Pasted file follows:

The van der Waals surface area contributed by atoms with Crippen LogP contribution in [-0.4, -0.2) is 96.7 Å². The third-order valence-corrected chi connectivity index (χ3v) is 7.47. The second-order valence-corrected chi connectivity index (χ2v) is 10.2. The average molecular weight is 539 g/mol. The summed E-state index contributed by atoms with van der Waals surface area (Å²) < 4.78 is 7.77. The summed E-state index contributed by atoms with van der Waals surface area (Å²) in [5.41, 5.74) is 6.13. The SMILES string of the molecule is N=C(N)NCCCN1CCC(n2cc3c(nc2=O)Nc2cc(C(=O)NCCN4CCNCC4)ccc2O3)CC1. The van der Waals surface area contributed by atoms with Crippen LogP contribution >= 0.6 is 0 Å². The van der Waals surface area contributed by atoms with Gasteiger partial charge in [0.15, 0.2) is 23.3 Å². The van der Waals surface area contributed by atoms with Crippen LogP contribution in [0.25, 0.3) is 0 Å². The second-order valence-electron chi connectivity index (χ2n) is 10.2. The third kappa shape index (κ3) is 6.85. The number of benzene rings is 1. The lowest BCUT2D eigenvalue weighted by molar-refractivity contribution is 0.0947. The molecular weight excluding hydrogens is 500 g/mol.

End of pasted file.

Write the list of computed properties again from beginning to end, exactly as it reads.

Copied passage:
The van der Waals surface area contributed by atoms with Crippen LogP contribution in [-0.4, -0.2) is 96.7 Å². The third-order valence-corrected chi connectivity index (χ3v) is 7.47. The second-order valence-corrected chi connectivity index (χ2v) is 10.2. The average molecular weight is 539 g/mol. The summed E-state index contributed by atoms with van der Waals surface area (Å²) < 4.78 is 7.77. The summed E-state index contributed by atoms with van der Waals surface area (Å²) in [5.41, 5.74) is 6.13. The SMILES string of the molecule is N=C(N)NCCCN1CCC(n2cc3c(nc2=O)Nc2cc(C(=O)NCCN4CCNCC4)ccc2O3)CC1. The van der Waals surface area contributed by atoms with Crippen LogP contribution >= 0.6 is 0 Å². The van der Waals surface area contributed by atoms with Gasteiger partial charge in [0.15, 0.2) is 23.3 Å². The van der Waals surface area contributed by atoms with Crippen LogP contribution in [0.25, 0.3) is 0 Å². The second-order valence-electron chi connectivity index (χ2n) is 10.2. The third kappa shape index (κ3) is 6.85. The number of benzene rings is 1. The lowest BCUT2D eigenvalue weighted by molar-refractivity contribution is 0.0947. The molecular weight excluding hydrogens is 500 g/mol.